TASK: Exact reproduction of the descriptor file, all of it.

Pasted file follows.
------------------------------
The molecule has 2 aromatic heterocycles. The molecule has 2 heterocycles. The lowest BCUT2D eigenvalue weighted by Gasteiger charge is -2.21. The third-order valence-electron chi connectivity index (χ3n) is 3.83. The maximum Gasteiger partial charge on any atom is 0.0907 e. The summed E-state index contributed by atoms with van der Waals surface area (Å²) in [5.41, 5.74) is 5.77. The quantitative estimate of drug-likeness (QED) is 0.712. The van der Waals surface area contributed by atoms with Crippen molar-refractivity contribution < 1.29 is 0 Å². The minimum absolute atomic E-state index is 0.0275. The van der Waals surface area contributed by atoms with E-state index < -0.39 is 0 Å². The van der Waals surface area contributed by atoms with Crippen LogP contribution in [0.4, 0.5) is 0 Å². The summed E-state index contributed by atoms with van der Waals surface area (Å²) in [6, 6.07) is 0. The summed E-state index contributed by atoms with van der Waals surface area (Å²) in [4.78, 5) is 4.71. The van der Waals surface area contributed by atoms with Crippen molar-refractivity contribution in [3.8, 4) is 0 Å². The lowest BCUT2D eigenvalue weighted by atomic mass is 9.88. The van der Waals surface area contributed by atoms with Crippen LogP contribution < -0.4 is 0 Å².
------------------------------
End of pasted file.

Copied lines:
The molecule has 2 aromatic heterocycles. The molecule has 2 heterocycles. The lowest BCUT2D eigenvalue weighted by Gasteiger charge is -2.21. The third-order valence-electron chi connectivity index (χ3n) is 3.83. The maximum Gasteiger partial charge on any atom is 0.0907 e. The summed E-state index contributed by atoms with van der Waals surface area (Å²) in [5.41, 5.74) is 5.77. The quantitative estimate of drug-likeness (QED) is 0.712. The van der Waals surface area contributed by atoms with Crippen molar-refractivity contribution < 1.29 is 0 Å². The minimum absolute atomic E-state index is 0.0275. The van der Waals surface area contributed by atoms with E-state index < -0.39 is 0 Å². The van der Waals surface area contributed by atoms with Crippen LogP contribution in [0.4, 0.5) is 0 Å². The summed E-state index contributed by atoms with van der Waals surface area (Å²) in [6, 6.07) is 0. The summed E-state index contributed by atoms with van der Waals surface area (Å²) in [4.78, 5) is 4.71. The van der Waals surface area contributed by atoms with Crippen molar-refractivity contribution in [3.8, 4) is 0 Å². The lowest BCUT2D eigenvalue weighted by atomic mass is 9.88. The van der Waals surface area contributed by atoms with Crippen LogP contribution < -0.4 is 0 Å².